Doctor Rivet and Supercon Sal appears in the January 1976 issue of the Magazine of Fantasy and Science Fiction and was the cover story. Gary K Wolf eventually went on to create Roger Rabbit, because of course he did.
Long before Mr. & Mrs. Smith or Ecks & Sever, there was Doctor Rivet and Supercon Sal. He’s a rogue robotics engineer whose social ineptitude has led him to prefer to con and keep the company of the robots he’s modified. She’s a sassy dame who’s not afraid to use her feminine wiles to wring every last dollar out of lonely space men. An evil space mining boss has set these two top notch cons against one another to take them out of the picture of his diabolical schemes. Will Doc & Sal figure out they’ve both been set up before sparks fly and light the powder keg they’ve stumbled on?!
Putting crime noir characters in the sort of pulpy setting from which great stuff like Futurama liberally borrows, Doctor Rivet and Supercon Sal embodies so much of what makes science fiction fun. It’s subversive fun, and feels a bit naughty, because it knowingly disregards certain conventions and tropes of both ::finger quotes:: “serious” sci-fi and pulp crime thrillers while taking others and playing them to the hilt in a way that makes the mundane outlandish and the outlandish plausible. By making the crime noir thriller a sci-fi romp and the using sci-fi as a means to ramp up action, Wolf creates a stunning synthesis of the genres that spoofs both but makes a masterpiece to fit in either.
Yesterday, I mentioned my dislike for Stanislaw Lem’s more absurdist writing. In those kinds of stories, absurd concepts are expanded upon like a balloon to see how much the idea and story can take until it pops. Rather than creating a story in which the premise eventually collapses under its absurdity, Wolf only uses the absurd to where it will help prop up the law of awesome. Much like Supercon Sal herself, this story is not afraid to show some leg. Whether it’s a double crossing space pirate robo-kitchenette, the president flying around on a jetpack, not one but two Boss Hogg-quality villains on our heroes’ trail, or even the kitschy 20th century theme diners whose themes all spring from a gross misunderstanding of the 20th century, it’s all about making the story fun, exciting and cool. It’s the sort of mile-a-minute sci-fi action that you rarely see (with The 5th Element still being held up as one of the best recent examples) because it’s often so easy to get bogged down in this or that detail. No bogging down here, just sexy sci-fi hi-jinks.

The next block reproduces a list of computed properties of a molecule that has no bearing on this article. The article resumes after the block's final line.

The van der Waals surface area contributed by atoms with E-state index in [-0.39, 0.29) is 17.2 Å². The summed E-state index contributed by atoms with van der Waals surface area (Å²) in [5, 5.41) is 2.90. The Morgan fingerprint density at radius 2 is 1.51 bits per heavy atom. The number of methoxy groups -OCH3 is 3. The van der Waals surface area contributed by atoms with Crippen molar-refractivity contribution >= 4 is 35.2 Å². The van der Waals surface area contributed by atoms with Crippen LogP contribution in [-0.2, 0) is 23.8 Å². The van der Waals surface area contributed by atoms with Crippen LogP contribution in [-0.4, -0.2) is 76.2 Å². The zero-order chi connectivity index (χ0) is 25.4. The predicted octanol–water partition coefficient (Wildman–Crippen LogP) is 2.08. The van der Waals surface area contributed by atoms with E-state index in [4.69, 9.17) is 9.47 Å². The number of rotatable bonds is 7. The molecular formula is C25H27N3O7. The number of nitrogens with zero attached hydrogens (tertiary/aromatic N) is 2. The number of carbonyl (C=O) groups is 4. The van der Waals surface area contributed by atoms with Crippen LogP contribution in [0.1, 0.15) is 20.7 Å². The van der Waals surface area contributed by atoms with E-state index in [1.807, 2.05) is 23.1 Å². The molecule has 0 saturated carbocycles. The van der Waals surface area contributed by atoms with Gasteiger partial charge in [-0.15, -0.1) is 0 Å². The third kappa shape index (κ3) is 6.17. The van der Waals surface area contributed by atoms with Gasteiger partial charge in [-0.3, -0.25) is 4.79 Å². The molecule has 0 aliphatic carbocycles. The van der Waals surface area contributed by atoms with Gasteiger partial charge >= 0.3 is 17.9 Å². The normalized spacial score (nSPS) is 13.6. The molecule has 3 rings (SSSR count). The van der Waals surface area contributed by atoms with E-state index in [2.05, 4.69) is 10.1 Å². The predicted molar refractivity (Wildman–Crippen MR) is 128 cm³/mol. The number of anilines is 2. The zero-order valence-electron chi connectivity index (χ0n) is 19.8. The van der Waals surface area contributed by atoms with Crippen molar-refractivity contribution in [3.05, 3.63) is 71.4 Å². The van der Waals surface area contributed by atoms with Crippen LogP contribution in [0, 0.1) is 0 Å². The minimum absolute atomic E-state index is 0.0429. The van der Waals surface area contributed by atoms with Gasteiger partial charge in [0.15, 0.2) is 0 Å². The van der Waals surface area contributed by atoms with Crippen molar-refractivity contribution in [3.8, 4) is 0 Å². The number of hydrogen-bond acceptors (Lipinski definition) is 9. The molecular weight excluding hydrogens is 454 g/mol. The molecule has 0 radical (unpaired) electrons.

Not everyone can be a sword wielding prince of Mars, of but with a little luck and ingenuity, we insecure techno-doofs might, like Doc Rivet, have a chance of landing a big score and winning the heart of a bombshell blonde that robots and spacemen alike would give their left nut for a wink and a smile. I’m especially grateful that DR & SS was in this issue, because otherwise the January 1976 issue would’ve been a miserable waste of preachy, dismal or just plain bad short fiction.
On a side note, I’d like to share with you one of the most trolleriffic Guardian articles I’ve ever read (and that’s saying something)! Behold: “Fantasy cannot build its imaginary worlds in short fiction”